Bosayna Kamel is a former TV newsreader, Ghada Shahbender a university professor, and Engi Haddad a marketing consultant. The three had become increasingly disillusioned with government corruption, the persistence of poverty, and the hypocrisy of the political and economic elites. They film Egyptian citizens straining to enter the polling stations, only to find their way blocked by police. Frontrunner demonstrates how the parliamentary elections and the violence that ensued were declared legitimate by the judiciary, except for two judges who become the heroes of Shayfeen after they are arrested. As a result, Shayfeen launches a campaign for an independent judiciary and mobilizes ordinary citizens to protest the arrests, but numerous protesters are themselves arrested. The two judges are released, and in a sad turn of events they do nothing to help the release of those who had advocated for them. The disappointment of defeat is palpable, even though Shayfeen has the support of the global organization World Movement for Democracy. As the film is wrapping up in 2007 more protests break out, accompanied by labor actions and the formation of the 6 April Youth Movement. But it took another four years for the Hosni Mubarak regime to finally come to an end, in part because of continuing international support, especially from the US government.3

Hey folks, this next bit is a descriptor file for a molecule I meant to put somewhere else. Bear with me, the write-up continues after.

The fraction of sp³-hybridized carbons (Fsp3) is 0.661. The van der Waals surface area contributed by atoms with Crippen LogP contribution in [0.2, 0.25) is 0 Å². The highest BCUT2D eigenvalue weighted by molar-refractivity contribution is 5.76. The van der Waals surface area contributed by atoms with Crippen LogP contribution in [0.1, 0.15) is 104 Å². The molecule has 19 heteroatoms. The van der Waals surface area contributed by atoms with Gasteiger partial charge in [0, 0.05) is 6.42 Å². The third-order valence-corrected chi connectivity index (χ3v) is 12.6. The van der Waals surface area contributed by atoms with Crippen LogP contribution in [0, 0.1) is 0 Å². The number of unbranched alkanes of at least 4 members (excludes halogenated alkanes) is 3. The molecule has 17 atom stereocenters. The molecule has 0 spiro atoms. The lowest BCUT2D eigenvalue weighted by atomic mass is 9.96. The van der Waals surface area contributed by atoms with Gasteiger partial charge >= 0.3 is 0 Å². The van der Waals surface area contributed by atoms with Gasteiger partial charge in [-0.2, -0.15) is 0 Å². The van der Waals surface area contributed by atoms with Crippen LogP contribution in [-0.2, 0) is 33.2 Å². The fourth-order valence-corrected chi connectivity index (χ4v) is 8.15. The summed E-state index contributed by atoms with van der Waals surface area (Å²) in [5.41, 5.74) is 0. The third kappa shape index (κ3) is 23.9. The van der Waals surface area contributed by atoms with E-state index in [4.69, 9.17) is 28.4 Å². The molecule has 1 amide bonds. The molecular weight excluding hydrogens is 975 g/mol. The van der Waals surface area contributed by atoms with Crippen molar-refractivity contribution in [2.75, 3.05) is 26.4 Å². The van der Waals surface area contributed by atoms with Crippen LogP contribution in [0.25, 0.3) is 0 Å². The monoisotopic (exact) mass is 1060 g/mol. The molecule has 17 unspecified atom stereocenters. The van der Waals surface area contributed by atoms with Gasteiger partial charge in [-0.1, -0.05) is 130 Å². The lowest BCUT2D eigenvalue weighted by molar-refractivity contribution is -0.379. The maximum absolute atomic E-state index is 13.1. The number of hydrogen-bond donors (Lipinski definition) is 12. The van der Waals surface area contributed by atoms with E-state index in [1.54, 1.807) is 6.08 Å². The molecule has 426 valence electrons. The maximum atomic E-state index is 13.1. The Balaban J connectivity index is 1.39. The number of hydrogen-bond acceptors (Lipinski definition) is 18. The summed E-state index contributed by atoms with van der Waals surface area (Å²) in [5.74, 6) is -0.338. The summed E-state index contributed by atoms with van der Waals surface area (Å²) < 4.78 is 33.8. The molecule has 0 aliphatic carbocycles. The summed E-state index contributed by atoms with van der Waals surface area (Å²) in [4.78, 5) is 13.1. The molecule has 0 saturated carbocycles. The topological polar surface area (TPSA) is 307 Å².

Among the interesting aspects of the documentary is the fact that many citizens tried to vote for Muslim Brotherhood (MB) candidates but were prevented from doing so. The film, however, does not inform viewers of the surprisingly strong showing of the MB, who won 20 percent of parliamentary seats through members who ran as independents. In 2011, in the first truly free and fair elections, Egyptians voted overwhelmingly for the MB and the Salafi Al-Nour Party, and an MB leader, Mohammed Morsi, became president. But by 2013, as the economy worsened and Morsi’s authoritarian tendencies revealed themselves, the experiment with an Islamist democracy came to an end. The good news is that in the May 2014 European Union elections, the FI won 5.30% of the vote and thus a seat in the EU parliament.